Björk is the only studio album by Icelandic singer Björk Guðmundsdóttir as a child singer, released on 18 December 1977 by Fálkinn. In 1976, Björk appeared on Icelandic radio singing "I Love to Love" through the music school she attended, which led her to a record deal and the release, with the help of stepfather Sævar, of her first solo album in 1977.
Redirected from Debut (Bjork album)). Debut is considered the debut studio album by Icelandic recording artist Björk as an international singer, released in July 1993 by One Little Indian and Elektra Records. It was produced by Björk and Nellee Hooper. It was Björk's first recording following the dissolution of her previous band, the Sugarcubes.
Post is the second solo studio album by Icelandic musician Björk. The album was released in June 1995 through One Little Indian in the United Kingdom and Elektra Records in the United States. Unlike her previous release Debut - which was almost entirely produced by Nellee Hooper - Post is characterized by more collaborative efforts, including production by Hooper, 808 State's Graham Massey, and former Massive Attack member Tricky. Moreover, Björk co-produced every song on the album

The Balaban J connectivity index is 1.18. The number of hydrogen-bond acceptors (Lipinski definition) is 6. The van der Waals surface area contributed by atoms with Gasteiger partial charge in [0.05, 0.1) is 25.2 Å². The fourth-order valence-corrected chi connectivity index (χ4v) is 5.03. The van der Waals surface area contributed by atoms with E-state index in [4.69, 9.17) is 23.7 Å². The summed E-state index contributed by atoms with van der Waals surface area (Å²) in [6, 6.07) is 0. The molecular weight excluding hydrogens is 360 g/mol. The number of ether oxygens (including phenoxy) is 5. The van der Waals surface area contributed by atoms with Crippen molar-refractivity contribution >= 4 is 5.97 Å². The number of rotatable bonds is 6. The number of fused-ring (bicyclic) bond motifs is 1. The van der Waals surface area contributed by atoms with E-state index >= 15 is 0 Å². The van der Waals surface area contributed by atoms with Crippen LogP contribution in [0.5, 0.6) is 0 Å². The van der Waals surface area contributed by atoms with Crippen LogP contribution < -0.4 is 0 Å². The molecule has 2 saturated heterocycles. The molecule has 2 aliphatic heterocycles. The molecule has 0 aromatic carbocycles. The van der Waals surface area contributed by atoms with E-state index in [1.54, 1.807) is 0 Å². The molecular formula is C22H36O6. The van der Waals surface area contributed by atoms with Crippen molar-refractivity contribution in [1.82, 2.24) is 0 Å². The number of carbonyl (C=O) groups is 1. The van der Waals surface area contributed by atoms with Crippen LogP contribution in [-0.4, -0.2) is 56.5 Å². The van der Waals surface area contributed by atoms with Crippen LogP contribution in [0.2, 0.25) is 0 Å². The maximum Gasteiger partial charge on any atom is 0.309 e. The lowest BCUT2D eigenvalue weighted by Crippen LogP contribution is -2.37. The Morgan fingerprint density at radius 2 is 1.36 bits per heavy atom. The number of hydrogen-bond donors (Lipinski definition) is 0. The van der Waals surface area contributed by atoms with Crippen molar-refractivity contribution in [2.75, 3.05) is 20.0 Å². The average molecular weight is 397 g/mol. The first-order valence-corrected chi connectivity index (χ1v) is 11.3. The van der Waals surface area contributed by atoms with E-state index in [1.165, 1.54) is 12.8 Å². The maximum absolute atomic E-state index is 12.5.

Released July 5, 1993. 1. Human Behaviour Lyrics. Debut was released in July 1993 on One Little Indian Records. Björk had relocated to London, embracing its dance music scene. Thus, Debut mainly incorporates house music, although the influence of the burgeoning trip-hop scene is also evident.
On this page you can listen to mp3 music free or download album or mp3 track to your PC, phone or tablet. Release title: Björk - Debut + Post. Photo of Björk - Debut + Post. More albums of Björk: Telegram. Greatest Hits (Volumen 1993-2003). Genre is Electronic Rock.
Björk released her previous studio album Debut in 1993, on One Little Indian Records. A main element of Debut's sound was its incorporation of dance music, reflecting the contemporary styles of England's underground club culture, with which Björk had established close ties-as reflected in the remixes of the Debut and Post eras, and her romantic pairings with electronic musicians. On Post she uncovers a range of specific sounds - not broad styles - that best express her emotions and color her arrangements. With little awe or irony, Björk blends these recognizable scraps and otherworldly snippets into a striking pattern of her own design, making Post an album that's post-everything but akin to nothing else